After decades of criminalization, Australia’s government said Friday that it will legalize the prescription of MDMA and psilocybin for the treatment of two medical conditions, a historic move hailed by researchers who have studied the therapeutic possibilities of the drugs.
Australia’s Therapeutic Goods Administration (TGA) said in a statement that starting July 1, psychiatrists may prescribe MDMA (3,4-methylenedioxy-methamphetamine), commonly called “Molly” or “ecstasy” by recreational users, to treat post-traumatic stress disorder (PTSD) and psilocybin—the psychedelic prodrug compound in “magic” mushrooms—for treatment-resistant depression.
“These are the only conditions where there is currently sufficient evidence for potential benefits in certain patients,” TGA said, adding that the drugs must be taken “in a controlled medical setting.”
Advocates of MDMA and psilocybin are hopeful that one day doctors could prescribe them to treat a range of conditions, from alcoholism and eating disorders to obsessive-compulsive disorder.
David Caldicott, a clinical senior lecturer in emergency medicine at Australian National University, toldThe Guardian that Friday’s surprise announcement is a “very welcome step away from what has been decades of demonization.”
Caldicott said it is now “abundantly clear” that both MDMA and psilocybin “can have dramatic effects” on hard-to-treat mental health problems, and that “in addition to a clear and evolving therapeutic benefit, [legalization] also offers the chance to catch up on the decades of lost opportunity [of] delving into the inner workings of the human mind, abandoned for so long as part of an ill-conceived, ideological ‘war on drugs.'”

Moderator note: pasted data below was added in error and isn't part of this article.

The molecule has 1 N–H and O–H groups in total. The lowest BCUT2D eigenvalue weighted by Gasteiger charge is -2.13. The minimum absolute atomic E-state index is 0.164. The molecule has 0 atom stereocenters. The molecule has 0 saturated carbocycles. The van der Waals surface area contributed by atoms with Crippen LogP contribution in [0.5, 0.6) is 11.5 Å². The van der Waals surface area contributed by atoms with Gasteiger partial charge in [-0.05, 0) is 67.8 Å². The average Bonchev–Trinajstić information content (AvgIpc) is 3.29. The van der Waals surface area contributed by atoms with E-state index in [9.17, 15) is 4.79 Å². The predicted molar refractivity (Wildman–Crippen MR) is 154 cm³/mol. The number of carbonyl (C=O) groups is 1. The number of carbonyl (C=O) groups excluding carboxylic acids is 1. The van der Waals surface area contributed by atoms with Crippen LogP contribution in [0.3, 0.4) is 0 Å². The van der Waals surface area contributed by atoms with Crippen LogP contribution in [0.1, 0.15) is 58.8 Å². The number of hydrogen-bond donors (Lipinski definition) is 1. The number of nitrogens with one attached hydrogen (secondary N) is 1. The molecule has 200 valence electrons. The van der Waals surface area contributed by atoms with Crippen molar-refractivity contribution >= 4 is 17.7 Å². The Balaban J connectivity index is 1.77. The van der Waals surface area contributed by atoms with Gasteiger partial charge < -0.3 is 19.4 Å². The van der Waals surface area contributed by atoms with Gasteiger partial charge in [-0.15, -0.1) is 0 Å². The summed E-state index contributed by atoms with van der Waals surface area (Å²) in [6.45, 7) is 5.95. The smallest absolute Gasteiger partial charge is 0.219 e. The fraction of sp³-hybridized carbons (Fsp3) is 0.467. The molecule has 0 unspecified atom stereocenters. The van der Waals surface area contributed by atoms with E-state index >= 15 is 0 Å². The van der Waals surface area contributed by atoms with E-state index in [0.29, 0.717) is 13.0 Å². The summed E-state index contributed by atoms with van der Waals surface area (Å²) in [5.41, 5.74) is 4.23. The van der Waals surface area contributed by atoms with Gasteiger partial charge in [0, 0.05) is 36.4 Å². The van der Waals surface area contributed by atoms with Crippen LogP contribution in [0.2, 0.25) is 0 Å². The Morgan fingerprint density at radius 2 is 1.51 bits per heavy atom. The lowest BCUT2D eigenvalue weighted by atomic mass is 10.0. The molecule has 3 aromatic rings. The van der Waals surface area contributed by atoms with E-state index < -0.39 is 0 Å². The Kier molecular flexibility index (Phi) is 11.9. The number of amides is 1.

MDMA—which has been criminalized in Australia since 1987—was first patented by German drugmaker Merck in the early 1910s. After World War II the United States military explored possibilities for weaponizing MDMA as a truth serum as part of the MK-ULTRA mind control experiments aimed at creating real-life Manchurian candidates. A crossover from clinical usage in marriage and other therapies in the 1970s and ’80s to recreational consumption—especially in the disco and burgeoning rave scenes—in the latter decade sparked a conservative backlash in the form of emergency bans in countries including Australia, the United Kingdom, and the United States.
The U.S. Drug Enforcement Administration classifies MDMA and psilocybin as Schedule I substances, meaning they have “no currently accepted medical use and a high potential for abuse.”
From 1 July this year, medicines containing the psychedelic substances psilocybin and MDMA can be prescribed by specifically authorised psychiatrists for the treatment of post-traumatic stress disorder and treatment-resistant depression.
Read more: https://t.co/rJI9dRs3M7 pic.twitter.com/A8fTlWyX0w
— TGA Australia (@TGAgovau) February 3, 2023
READ FULL ARTICLE:
By: Miss Cherry May Timbol – Independent Reporter